The affected individuals have been isolated in shoreside housing and are receiving regular medical care until they recover, according to the Navy.
USS Bush has been undergoing maintenance at Norfolk Naval Shipyard (NNSY) for the past year and a half, and she is not scheduled to sail again until next year. The outbreak is not expected to affect operations.
Norfolk and the broader Hampton Roads region have experienced a rising number of coronavirus cases in recent weeks. The city of Norfolk reported 143 new cases Thursday, bringing its total to more than 3,000 over the course of the pandemic.
“USS George H.W. Bush is actively enforcing physical distancing, minimizing group gatherings, wearing PPE and cleaning extensively,” a Navy spokesperson told defense media. “Norfolk Naval Shipyard is conducting temperature checks and screening all personnel with a medical systems questionnaire, and if required, referring sailors with symptoms for medical evaluation.”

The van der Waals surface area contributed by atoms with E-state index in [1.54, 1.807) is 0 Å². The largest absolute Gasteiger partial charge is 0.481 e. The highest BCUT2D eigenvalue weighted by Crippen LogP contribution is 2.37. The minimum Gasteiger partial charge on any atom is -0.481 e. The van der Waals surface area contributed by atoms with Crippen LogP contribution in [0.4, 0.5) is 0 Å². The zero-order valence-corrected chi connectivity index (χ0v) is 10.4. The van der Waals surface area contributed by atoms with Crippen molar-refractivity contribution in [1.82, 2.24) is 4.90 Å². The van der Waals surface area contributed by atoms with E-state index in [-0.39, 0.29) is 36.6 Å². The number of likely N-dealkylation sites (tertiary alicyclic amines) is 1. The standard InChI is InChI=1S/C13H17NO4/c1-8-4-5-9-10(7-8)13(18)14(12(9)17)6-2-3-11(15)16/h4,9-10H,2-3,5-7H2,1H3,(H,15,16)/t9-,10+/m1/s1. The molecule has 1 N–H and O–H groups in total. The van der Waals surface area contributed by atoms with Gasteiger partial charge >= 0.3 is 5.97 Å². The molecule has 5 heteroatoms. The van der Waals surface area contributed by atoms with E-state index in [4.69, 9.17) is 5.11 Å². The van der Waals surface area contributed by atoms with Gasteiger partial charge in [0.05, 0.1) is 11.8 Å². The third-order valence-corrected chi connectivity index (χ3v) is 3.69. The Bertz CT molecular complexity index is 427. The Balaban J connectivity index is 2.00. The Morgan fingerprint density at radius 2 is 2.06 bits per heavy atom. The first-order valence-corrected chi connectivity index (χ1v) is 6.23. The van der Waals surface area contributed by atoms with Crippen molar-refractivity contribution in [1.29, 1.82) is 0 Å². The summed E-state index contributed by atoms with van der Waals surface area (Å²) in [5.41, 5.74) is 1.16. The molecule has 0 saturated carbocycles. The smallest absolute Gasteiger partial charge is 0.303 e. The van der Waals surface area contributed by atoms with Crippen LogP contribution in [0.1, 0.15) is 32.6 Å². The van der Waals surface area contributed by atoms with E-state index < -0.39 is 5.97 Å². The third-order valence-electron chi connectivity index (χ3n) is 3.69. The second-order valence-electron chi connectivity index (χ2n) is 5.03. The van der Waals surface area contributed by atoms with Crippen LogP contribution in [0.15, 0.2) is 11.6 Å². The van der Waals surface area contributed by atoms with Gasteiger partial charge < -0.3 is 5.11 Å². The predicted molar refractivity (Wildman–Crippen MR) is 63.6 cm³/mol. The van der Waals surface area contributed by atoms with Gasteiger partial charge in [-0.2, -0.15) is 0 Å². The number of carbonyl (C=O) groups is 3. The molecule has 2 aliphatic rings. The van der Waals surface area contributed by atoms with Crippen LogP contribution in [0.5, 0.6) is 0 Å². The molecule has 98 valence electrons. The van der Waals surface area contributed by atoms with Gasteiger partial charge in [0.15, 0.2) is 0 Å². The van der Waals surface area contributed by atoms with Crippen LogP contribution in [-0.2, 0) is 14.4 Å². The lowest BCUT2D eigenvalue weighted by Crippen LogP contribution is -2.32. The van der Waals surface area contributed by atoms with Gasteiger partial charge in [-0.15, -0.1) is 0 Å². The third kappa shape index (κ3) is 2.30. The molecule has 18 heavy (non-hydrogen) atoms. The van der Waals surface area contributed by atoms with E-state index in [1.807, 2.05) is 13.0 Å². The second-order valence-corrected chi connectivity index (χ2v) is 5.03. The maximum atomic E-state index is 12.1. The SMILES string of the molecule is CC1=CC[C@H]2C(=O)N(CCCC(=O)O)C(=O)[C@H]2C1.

The carrier USS Harry S. Truman also pulled into Norfolk Naval Shipyard three weeks ago for a brief repair period. USS Truman and the COVID-affected USS Bush were slated to share the same pier at Norfolk Naval Shipyard this summer - the first time two carriers would be side-by-side at the facility, according to the Navy.
Carriers are densely populated, compartmentalized vessels, and like other ships with these characteristics they have proven vulnerable to rapidly-spreading COVID outbreaks. The French Navy carrier Charles de Gaulle experienced a coronavirus outbreak during exercises in the North Sea in April, and more than 1,000 members of her crew (about two-thirds of those on board) ultimately tested positive. The USS Theodore Roosevelt sustained a COVID outbreak after a port call in Vietnam, and 1,150 out of her 4,800 crewmembers tested positive, forcing an extended disembarkation and quarantine period in Guam.
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